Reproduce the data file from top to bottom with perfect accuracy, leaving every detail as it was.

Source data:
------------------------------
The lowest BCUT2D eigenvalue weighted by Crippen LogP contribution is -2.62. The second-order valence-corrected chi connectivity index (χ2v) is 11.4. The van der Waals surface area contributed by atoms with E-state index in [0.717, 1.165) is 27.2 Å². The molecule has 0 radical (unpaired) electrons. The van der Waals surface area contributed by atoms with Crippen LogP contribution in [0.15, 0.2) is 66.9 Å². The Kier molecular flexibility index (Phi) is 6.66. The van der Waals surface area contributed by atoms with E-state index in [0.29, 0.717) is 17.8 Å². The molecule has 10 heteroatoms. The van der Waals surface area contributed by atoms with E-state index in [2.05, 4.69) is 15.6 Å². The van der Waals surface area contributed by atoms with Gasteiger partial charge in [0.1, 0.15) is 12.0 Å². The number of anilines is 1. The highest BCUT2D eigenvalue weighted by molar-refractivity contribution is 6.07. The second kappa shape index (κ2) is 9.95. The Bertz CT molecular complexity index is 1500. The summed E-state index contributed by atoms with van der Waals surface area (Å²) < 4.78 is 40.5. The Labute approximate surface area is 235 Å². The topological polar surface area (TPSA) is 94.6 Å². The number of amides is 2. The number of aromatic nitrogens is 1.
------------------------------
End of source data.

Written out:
The lowest BCUT2D eigenvalue weighted by Crippen LogP contribution is -2.62. The second-order valence-corrected chi connectivity index (χ2v) is 11.4. The van der Waals surface area contributed by atoms with E-state index in [0.717, 1.165) is 27.2 Å². The molecule has 0 radical (unpaired) electrons. The van der Waals surface area contributed by atoms with Crippen LogP contribution in [0.15, 0.2) is 66.9 Å². The Kier molecular flexibility index (Phi) is 6.66. The van der Waals surface area contributed by atoms with E-state index in [0.29, 0.717) is 17.8 Å². The molecule has 10 heteroatoms. The van der Waals surface area contributed by atoms with E-state index in [2.05, 4.69) is 15.6 Å². The van der Waals surface area contributed by atoms with Gasteiger partial charge in [0.1, 0.15) is 12.0 Å². The number of anilines is 1. The highest BCUT2D eigenvalue weighted by molar-refractivity contribution is 6.07. The second kappa shape index (κ2) is 9.95. The Bertz CT molecular complexity index is 1500. The summed E-state index contributed by atoms with van der Waals surface area (Å²) < 4.78 is 40.5. The Labute approximate surface area is 235 Å². The topological polar surface area (TPSA) is 94.6 Å². The number of amides is 2. The number of aromatic nitrogens is 1.